If a minor is legally incompetent, written informed consent of a parent/guardian should be obtained. If the parent/guardian is distant, repeated and documented oral consent by telephone is satisfactory.
WHAT IF THE CHILD IS UNWILLING?
An unwilling young child may be coerced into having a procedure for which a parent/guardian gives informed consent and which is manifestly in the child's best interests. This conflict should be avoided where possible by counselling and persuasion lest the child be imprinted with a dread of hospitals and doctors! Generally if the procedure is not urgent it should be deferred until such a time as the child is agreeable.
WHAT IF PARENTAL WISHES CONFLICT WITH BEST INTERESTS?
If the parent/guardian refuses consent for a vital procedure for a legally incompetent child, careful consideration is necessary. If the procedure is clearly in the child's best interests and indicated as a matter of urgency then doctors should seek legal advice if time permits. There may be a case for a legal sanction which overrules the parents. If the procedure is truly an emergency and needs to be done within seconds or minutes, the doctors must make a judgment there and then.2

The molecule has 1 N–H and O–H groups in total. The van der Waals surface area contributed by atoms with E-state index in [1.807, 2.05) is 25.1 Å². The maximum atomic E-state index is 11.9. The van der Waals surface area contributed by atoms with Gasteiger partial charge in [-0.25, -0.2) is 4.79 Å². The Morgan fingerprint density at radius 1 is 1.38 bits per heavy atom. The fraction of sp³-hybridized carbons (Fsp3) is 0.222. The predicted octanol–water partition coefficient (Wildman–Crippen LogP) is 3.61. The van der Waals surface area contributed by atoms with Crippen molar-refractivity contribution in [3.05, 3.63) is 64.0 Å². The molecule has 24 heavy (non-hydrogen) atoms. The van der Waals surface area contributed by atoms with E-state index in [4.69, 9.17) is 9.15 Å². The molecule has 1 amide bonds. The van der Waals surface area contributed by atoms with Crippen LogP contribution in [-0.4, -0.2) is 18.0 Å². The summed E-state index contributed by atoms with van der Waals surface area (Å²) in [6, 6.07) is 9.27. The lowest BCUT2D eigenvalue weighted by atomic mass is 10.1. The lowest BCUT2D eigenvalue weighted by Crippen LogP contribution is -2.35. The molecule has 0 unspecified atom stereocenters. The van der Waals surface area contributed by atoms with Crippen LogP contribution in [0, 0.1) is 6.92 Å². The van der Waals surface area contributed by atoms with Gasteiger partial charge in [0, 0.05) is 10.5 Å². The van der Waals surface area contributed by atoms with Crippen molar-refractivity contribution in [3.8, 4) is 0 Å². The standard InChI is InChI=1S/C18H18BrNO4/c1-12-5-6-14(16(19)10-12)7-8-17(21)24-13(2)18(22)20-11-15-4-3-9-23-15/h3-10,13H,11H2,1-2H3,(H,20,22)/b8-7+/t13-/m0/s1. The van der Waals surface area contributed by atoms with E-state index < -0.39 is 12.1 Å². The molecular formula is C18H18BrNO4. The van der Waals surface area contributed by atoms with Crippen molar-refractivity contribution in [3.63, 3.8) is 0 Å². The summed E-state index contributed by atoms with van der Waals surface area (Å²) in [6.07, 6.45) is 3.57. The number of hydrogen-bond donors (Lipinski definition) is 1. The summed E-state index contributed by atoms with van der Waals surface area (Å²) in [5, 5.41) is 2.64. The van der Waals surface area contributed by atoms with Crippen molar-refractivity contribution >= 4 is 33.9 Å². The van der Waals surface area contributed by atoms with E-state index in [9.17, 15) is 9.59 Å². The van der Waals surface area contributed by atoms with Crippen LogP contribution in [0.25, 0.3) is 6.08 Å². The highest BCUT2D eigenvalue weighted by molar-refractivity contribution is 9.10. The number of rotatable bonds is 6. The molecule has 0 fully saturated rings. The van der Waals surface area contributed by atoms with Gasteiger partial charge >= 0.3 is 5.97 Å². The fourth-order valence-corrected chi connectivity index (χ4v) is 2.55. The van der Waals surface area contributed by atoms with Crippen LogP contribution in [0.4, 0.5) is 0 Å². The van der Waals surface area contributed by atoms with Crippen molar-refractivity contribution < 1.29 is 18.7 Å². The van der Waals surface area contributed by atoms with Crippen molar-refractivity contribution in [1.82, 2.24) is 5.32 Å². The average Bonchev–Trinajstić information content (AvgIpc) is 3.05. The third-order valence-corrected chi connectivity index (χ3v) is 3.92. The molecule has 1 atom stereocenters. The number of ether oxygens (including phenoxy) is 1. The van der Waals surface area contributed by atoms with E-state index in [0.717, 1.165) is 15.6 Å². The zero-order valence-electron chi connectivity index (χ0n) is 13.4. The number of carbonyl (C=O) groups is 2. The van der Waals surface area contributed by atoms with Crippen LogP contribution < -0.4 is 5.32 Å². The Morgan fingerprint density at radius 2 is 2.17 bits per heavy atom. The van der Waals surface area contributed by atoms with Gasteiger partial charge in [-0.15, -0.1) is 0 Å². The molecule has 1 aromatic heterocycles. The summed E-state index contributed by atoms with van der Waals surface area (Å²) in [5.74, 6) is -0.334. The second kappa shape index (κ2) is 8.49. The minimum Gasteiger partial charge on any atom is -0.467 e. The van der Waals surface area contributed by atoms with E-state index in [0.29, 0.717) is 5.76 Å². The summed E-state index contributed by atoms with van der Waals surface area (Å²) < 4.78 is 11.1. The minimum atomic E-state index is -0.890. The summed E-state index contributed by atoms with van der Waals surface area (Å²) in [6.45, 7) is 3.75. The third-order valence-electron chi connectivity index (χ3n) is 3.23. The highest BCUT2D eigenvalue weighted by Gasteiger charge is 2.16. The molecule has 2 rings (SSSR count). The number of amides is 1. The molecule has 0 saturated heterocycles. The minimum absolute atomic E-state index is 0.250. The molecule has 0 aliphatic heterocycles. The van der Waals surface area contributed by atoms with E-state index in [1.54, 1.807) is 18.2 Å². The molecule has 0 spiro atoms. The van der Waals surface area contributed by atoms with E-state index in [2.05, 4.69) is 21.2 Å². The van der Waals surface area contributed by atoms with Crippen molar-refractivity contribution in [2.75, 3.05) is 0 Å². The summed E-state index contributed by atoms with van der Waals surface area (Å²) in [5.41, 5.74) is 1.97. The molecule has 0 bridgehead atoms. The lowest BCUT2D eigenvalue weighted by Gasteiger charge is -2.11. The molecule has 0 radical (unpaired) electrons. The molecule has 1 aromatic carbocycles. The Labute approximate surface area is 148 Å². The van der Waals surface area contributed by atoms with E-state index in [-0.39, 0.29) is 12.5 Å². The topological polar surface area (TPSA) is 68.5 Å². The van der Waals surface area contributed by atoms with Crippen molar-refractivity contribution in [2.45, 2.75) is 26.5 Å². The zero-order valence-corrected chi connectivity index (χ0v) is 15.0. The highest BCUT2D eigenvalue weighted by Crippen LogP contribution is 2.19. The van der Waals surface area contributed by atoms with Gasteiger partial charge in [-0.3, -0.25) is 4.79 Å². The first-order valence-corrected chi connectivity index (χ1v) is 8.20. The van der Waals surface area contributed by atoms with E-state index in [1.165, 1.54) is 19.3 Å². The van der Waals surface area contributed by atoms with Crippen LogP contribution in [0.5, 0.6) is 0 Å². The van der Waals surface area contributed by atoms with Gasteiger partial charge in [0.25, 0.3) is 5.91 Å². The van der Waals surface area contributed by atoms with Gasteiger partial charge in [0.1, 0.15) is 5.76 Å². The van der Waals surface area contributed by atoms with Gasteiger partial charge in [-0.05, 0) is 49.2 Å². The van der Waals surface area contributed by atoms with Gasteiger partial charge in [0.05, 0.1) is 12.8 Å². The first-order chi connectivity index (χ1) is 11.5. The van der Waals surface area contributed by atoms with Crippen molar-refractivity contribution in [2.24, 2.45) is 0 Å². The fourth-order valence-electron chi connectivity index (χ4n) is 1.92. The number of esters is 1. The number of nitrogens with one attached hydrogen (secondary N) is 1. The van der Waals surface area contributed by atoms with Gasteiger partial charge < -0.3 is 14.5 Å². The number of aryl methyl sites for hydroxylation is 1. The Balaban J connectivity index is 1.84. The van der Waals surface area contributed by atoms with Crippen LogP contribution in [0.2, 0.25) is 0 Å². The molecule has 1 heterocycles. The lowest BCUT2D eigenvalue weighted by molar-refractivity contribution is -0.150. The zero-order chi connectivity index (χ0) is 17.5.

The term parent/guardian refers to an individual with parental responsibility as designated in the Children Act 1989.2Married parents both have parental responsibility, while only the mother has automatic parental responsibility if the parents are unmarried. The father or other persons may acquire parental responsibility within the terms of this act by agreement with the mother or by court order.
Damien is 11 years old and has appendicitis. He needs it out—he has a fever of 38.1°C and has severe tenderness in the right iliac fossa. Mum and Dad left before you arrived. The theatre porter is waiting. Should you proceed?
No. Although the procedure needs to be done urgently this is not a case requiring action that minute and therefore you ought to try to contact the parents, advise them of the necessity and get oral consent at least, confirmed by another doctor or nurse. The appendicectomy should be deferred until this is done, or until all reasonable efforts have been made.
Sharon is 14 years old and presents with a foreign body in her rectum, self inserted. Her elder sister, Karen (16), is present and both are adamant that their parents should not be contacted. Sharon needs a general anaesthetic to have the foreign body removed. Karen offers to sign a consent form for Sharon. Is this acceptable?
No. Sharon should be encouraged to have her parents told that she is in hospital. If, however, she is adamant and Gillick competent then her own consent is acceptable and her request for confidentiality must be respected. There is no place for Karen to sign a consent form—the Gillick ruling does not make allowance for anyone to act in loco parentis if the parents have not been informed.
With thanks to Mr C Weir FRCS and Mr I Stirling FRCS, Craigavon Area Hospital.